Pritchard’s Grumman Duck in the icy waters of Greenland before taking flight on his final rescue mission. (U.S. Coast Guard)

The Long Blue Line: Pritchard and Bottoms – Last of the Coast Guard’s MIAs

Like many selfless Coast Guardsmen, Lt. John Pritchard and Petty Officer First Class Benjamin Bottoms, a radioman, went in harm’s way to save lives only to sacrifice their own. During World War II, the Coast Guard ran the Greenland theatre of operations. It was one of the war’s deadliest battlegrounds, where men fought not only the enemy, but the elements as well.


Coast Guard Academy First Class Cadets Marshall Grant, Ali Re, Terry Jung and Third Class Cadet Linda Duncan receive information from Brett Seymore, a member of the National Park Service, before diving in the water near the USS Arizona in Pearl Harbor, Hawaii, Aug. 1, 2018.

Tears of the Arizona, a corrosion study

Cadets at the U.S. Coast Guard Academy conduct a long-term corrosion study on the USS Arizona in Pearl Harbor, Hawaii, that will help to determine when the submerged hull of the sunken ship might collapse and release oil.


North Arabian Gulf - Coast Guardsmen onboard the U.S. Coast Guard Boutwell chat on the flight deck following refueling operations at sunset March 23, 2003.

The Long Blue Line: PATFORSWA – largest Coast Guard unit outside the US

Naval operations supporting Operation Iraqi Freedom began with the U.S. Navy in the summer of 2002. The Navy drew on its plans for combat operations in Iraq, and in September 2002, U.S. Naval Forces Central Command requested U.S. Coast Guard support for combat operations.


Small boat showing the minimal protection for boat and crew of flak vests and battle helmets. Photo courtesy of Gordon M. Gillies.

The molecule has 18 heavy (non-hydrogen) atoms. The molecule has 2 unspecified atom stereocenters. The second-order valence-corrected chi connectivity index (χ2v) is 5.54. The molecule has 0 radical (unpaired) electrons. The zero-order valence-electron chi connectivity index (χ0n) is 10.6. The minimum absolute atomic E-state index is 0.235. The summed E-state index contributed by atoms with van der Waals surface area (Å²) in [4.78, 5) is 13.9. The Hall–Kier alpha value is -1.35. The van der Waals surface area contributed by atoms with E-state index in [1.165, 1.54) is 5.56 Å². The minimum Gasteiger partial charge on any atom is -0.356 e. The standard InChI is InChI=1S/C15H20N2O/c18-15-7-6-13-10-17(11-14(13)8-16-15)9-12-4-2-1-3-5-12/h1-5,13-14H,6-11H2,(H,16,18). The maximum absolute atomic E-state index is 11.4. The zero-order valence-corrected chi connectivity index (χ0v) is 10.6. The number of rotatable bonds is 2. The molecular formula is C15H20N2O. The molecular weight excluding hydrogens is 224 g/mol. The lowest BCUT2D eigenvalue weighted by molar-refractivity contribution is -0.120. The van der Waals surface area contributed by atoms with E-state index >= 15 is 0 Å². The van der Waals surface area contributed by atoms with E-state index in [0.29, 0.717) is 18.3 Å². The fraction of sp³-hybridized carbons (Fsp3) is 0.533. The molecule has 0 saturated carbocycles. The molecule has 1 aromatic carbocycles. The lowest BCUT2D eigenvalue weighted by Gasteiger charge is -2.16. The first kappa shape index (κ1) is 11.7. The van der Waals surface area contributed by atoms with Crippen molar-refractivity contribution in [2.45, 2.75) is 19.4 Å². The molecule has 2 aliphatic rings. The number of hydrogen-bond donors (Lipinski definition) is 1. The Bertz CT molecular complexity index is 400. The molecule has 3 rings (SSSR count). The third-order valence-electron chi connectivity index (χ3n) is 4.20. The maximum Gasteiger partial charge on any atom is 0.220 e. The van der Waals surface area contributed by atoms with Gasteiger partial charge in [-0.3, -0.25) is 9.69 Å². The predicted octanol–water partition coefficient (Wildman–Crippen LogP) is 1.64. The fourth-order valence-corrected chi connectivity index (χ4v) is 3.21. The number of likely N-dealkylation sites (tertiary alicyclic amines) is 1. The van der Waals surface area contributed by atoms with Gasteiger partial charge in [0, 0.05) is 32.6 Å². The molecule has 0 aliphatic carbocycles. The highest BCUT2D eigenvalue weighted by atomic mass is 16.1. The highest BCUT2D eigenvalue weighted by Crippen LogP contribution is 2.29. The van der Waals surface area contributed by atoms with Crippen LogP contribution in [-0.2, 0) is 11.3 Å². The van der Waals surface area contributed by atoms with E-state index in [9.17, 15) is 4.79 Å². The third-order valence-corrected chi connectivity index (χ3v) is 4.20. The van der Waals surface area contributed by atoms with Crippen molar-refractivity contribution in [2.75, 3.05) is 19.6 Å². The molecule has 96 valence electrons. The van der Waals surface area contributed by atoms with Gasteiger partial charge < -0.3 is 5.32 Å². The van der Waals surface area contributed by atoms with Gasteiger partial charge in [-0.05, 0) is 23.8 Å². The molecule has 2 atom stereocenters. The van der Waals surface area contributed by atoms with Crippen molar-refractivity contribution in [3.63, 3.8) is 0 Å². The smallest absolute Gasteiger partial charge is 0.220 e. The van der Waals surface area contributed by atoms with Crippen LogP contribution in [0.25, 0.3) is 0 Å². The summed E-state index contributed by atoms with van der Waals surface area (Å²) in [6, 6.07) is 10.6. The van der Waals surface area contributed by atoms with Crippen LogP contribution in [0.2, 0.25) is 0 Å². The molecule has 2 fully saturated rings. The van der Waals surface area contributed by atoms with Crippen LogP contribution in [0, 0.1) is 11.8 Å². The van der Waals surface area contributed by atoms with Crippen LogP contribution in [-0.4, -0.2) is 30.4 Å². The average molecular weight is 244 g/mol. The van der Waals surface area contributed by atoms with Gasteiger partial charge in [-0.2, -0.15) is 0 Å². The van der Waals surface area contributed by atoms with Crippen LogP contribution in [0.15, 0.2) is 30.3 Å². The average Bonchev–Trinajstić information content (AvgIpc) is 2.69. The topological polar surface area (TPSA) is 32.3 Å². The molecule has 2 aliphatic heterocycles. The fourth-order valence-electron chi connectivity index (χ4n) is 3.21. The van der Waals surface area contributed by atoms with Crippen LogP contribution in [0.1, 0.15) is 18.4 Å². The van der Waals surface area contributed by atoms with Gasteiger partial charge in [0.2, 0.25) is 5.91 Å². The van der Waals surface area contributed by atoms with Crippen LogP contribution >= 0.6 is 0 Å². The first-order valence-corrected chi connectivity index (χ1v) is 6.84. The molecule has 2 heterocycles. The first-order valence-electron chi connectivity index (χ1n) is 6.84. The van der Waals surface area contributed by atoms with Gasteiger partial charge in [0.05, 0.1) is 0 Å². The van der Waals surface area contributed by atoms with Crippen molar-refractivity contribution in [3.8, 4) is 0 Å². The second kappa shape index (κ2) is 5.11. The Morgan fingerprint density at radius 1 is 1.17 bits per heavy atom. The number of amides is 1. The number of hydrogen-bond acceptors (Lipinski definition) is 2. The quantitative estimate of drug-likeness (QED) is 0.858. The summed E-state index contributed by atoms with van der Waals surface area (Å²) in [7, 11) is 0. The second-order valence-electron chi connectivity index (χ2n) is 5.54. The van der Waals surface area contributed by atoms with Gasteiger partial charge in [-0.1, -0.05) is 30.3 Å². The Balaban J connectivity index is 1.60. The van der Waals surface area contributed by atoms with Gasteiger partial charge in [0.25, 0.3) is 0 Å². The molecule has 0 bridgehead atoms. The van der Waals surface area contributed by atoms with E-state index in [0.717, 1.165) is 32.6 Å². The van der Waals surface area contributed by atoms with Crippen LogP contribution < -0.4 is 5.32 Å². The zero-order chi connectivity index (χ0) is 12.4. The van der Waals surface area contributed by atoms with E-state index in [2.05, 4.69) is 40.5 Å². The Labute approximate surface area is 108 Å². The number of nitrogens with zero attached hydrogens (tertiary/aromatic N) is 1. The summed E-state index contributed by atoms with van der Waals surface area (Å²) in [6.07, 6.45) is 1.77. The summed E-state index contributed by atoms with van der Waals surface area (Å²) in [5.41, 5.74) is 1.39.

The Long Blue Line: Coast Guard small boat ops in Vietnam

During the Vietnam War, the 82-foot “Point”-Class cutters of Squadron One supported small boat reconnaissance missions. Their missions required the small boats to probe the canals and waterways of South Vietnam. These missions gathered intelligence regarding enemy weapons, troop movements, fortified positions and bunkers. Check out the blog to learn more about these dangerous operations, carried out at night and giving new meaning to the service’s old saying, “You have to go out, but you don’t have to come back.”


The National Oceanic and Atmospheric Administration Ship Nancy Foster is shown underway. U.S. Coast Guard photo.

Aboard the NOAA Ship Nancy Foster

The U.S. Coast Guard and the National Oceanic and Atmospheric Administration have a long history together from tracking storms to helping search for cutters on the ocean floor that never made it home. Our Coast Guard historians continue to work with NOAA to share these historical maritime stories.


Illustration of the Potomac Flotilla attacking Confederate fortifications at Aquia Creek, south of Washington on the Potomac in 1861. Courtesy of Naval History and Heritage Command.

The Long Blue Line: Lighthouse tender and warship with the heart of a lion